Most non-tech people haven't heard of ESA, NASA is better at publicity. Yet Arianespace launched 61% of the current in orbit satellites, was 1st commercial launch company and does over 50% of launches.
The European Space Port was started in 1960. It now has a pad for Soyuz launches. In South America, though most control/co-ordination seems to be in Darmstadt, Germany. There seems to be a back-up centre in France (probably a CNES facility), anyone know where?
The connections, funding and membership between Arianespace, ESA (Canada is an associate Member, UK seems not, but EU funds over 20%, so UK pays anyway, there are non-EU European members) and CNES (the French equivalent of NASA) is fascinating. Arianespace seems majority French owned (or they are biggest) with Germans 2nd biggest.).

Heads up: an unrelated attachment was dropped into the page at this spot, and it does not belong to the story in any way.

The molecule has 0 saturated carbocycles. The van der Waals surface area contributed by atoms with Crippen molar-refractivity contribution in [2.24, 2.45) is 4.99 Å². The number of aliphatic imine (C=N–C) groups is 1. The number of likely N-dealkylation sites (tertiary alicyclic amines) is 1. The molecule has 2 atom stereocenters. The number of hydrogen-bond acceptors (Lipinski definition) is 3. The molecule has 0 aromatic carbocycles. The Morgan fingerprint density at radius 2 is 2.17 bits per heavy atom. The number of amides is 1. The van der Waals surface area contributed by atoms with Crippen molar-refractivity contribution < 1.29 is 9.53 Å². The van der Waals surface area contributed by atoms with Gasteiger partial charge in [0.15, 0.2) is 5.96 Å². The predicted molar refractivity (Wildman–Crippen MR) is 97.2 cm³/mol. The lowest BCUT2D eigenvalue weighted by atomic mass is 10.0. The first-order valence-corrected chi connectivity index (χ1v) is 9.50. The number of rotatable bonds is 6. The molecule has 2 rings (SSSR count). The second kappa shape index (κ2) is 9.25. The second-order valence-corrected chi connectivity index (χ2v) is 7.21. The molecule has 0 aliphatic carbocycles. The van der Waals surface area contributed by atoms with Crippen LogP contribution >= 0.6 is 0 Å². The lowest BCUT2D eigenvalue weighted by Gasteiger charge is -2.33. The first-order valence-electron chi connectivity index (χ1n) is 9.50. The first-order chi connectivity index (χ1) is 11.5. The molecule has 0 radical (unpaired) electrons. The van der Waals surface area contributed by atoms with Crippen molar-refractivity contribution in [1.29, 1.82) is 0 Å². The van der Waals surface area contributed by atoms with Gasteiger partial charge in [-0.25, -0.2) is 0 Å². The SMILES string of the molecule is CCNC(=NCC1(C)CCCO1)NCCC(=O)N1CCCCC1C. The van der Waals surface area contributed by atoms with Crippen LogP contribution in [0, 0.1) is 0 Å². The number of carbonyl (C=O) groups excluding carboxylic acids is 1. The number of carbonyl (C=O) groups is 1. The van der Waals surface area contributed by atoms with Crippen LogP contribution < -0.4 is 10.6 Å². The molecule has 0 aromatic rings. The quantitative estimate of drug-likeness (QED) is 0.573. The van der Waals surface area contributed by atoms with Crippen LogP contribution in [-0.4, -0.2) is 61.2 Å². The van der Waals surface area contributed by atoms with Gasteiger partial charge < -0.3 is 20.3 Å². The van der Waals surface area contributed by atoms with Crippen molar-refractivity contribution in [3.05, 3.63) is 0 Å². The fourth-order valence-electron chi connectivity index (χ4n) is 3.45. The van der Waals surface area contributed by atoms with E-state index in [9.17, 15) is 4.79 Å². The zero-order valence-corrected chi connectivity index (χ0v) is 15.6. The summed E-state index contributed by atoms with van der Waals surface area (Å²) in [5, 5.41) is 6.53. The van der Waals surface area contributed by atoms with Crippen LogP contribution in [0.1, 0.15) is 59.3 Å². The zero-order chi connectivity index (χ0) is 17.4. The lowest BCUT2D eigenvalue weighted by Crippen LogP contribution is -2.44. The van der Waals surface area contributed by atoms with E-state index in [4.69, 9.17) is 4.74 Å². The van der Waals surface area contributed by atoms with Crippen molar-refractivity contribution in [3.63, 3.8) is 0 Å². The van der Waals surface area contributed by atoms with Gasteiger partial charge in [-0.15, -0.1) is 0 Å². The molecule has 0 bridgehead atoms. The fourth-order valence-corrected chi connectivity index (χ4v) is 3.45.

Spaceports and Launch tech are crucial to getting the parts up to assemble a Spacedock, or a Generation ship Starship. Arianespace doesn't get the headlines of SpaceX, Virgin Galactic or others, perhaps because they just keep iteratively advancing capability and reliability?
ESA and CNES are MUCH more than Arianespace. Even if Arianespace was under cut out of business, there would still be ESA funding using other launch platforms. ESA & CNES do Science, Research, Exploration, Satellites for Weather monitoring, resource, gravity and climate. Also the only civilian alternative to Military GPS (The US and Russian systems exist for Military reasons and can be disabled for civilian use).